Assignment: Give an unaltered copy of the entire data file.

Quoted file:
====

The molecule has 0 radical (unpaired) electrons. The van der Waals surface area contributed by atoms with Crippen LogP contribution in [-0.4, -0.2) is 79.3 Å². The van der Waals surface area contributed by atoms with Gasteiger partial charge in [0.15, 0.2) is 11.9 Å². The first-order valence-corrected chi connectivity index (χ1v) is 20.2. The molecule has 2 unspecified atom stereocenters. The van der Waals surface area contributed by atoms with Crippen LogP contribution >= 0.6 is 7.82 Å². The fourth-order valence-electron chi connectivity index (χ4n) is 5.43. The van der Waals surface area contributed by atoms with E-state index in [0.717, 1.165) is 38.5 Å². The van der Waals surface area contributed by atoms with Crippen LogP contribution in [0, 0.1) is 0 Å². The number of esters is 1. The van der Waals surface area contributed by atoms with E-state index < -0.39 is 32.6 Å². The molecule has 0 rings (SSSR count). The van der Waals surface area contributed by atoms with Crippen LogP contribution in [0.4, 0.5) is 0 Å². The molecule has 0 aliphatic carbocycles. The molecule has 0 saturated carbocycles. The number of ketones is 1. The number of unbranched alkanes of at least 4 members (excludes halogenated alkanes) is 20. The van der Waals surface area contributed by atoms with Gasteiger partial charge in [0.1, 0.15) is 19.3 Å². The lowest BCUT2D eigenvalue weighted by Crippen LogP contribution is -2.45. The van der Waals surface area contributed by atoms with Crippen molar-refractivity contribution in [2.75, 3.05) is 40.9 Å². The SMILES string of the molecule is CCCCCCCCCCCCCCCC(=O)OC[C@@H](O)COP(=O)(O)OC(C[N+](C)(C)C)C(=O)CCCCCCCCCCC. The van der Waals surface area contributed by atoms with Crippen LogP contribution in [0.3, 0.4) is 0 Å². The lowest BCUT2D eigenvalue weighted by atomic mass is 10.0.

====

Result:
The molecule has 0 radical (unpaired) electrons. The van der Waals surface area contributed by atoms with Crippen LogP contribution in [-0.4, -0.2) is 79.3 Å². The van der Waals surface area contributed by atoms with Gasteiger partial charge in [0.15, 0.2) is 11.9 Å². The first-order valence-corrected chi connectivity index (χ1v) is 20.2. The molecule has 2 unspecified atom stereocenters. The van der Waals surface area contributed by atoms with Crippen LogP contribution >= 0.6 is 7.82 Å². The fourth-order valence-electron chi connectivity index (χ4n) is 5.43. The van der Waals surface area contributed by atoms with E-state index in [0.717, 1.165) is 38.5 Å². The van der Waals surface area contributed by atoms with Crippen LogP contribution in [0, 0.1) is 0 Å². The number of esters is 1. The van der Waals surface area contributed by atoms with E-state index < -0.39 is 32.6 Å². The molecule has 0 rings (SSSR count). The van der Waals surface area contributed by atoms with Crippen LogP contribution in [0.4, 0.5) is 0 Å². The molecule has 0 aliphatic carbocycles. The molecule has 0 saturated carbocycles. The number of ketones is 1. The number of unbranched alkanes of at least 4 members (excludes halogenated alkanes) is 20. The van der Waals surface area contributed by atoms with Gasteiger partial charge in [0.1, 0.15) is 19.3 Å². The lowest BCUT2D eigenvalue weighted by Crippen LogP contribution is -2.45. The van der Waals surface area contributed by atoms with Crippen molar-refractivity contribution in [2.75, 3.05) is 40.9 Å². The SMILES string of the molecule is CCCCCCCCCCCCCCCC(=O)OC[C@@H](O)COP(=O)(O)OC(C[N+](C)(C)C)C(=O)CCCCCCCCCCC. The van der Waals surface area contributed by atoms with Crippen LogP contribution in [0.3, 0.4) is 0 Å². The lowest BCUT2D eigenvalue weighted by atomic mass is 10.0.